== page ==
Victorian Premier Daniel Andrews has warned that individual suburbs showing “significant community transmission” could be placed in local-level lockdown if necessary.
Addressing the state’s spike in new confirmed cases of coronavirus, Mr Andrews said he would not rule out the possibility of locking down hot spots — either suburbs or local government areas.
“It may be the case in the days ahead … where we have seen the data tells us a very clear story that there are extra cases and the highest number of cases, we may need to, for instance, reinstitute the stay at home except for the four reasons,” he said.
“We all remember that time, it was deeply frustrating but it was very effective. We may need to go back to that setting in given geographical areas.”
The four acceptable reasons to leave one’s home would be shopping for food and supplies, care and caregiving, exercise, and study or work, if it could not be done from home.
The Premier emphasised that he was not suggesting a return to lockdown for the entire state, but only in those suburbs seeing a spike in infections.
“These are low numbers. We are acting quickly and early to get back on top of it.
“But if there were any restrictions, I think they would almost certainly be focused on those areas where we are seeing significant community transmission because that’s where the risk is.”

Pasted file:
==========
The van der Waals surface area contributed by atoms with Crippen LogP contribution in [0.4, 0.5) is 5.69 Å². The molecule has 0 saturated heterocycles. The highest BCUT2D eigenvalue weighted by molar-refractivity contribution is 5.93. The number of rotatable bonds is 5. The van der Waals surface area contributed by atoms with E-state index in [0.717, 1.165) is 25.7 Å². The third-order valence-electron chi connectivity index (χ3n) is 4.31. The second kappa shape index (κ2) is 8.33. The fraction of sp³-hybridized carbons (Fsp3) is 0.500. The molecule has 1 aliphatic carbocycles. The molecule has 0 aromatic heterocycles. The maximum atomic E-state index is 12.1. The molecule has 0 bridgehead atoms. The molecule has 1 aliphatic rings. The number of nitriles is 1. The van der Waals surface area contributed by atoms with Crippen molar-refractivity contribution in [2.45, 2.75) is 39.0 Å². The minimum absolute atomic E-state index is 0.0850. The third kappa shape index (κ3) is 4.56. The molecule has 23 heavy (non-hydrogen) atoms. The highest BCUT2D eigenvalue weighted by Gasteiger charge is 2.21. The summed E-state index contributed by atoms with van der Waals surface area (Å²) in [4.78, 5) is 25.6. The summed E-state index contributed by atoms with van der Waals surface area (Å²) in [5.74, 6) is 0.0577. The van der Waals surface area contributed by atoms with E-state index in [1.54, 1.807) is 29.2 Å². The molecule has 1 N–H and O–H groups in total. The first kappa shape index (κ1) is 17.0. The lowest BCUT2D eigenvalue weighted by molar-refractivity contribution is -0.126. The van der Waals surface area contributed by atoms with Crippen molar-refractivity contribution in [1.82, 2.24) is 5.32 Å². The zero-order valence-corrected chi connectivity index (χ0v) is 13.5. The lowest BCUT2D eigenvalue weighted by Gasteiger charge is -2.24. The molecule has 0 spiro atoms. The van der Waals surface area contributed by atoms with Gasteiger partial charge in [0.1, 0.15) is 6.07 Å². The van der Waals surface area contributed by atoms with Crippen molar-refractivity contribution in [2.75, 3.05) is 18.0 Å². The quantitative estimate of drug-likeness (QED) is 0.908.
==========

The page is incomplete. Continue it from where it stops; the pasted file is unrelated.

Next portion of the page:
Australia’s Victoria state is set to reimpose household restrictions from Monday after recording double-digit increases in COVID-19 cases for a fourth consecutive day.
Victoria Premier Daniel Andrews says household gatherings will be restricted to five guests and outdoor gatherings to 10 people until midnight July 12. Andrews said Victoria recorded 25 new cases on Saturday, the biggest daily increase in two months.
The planned easing of restrictions for cafes, restaurants and pubs, from a maximum of 20 guests to a maximum of 50, will be deferred for three weeks. Businesses that are set to open for the first time Monday, including gyms and cinemas, will be allowed to do so but with a maximum of 20 people. More than half of the of the new cases in Victoria have come from family-to- family transmission, Andrews said, adding: “I’m frustrated by it. I’m disappointed by it.”
– with wires.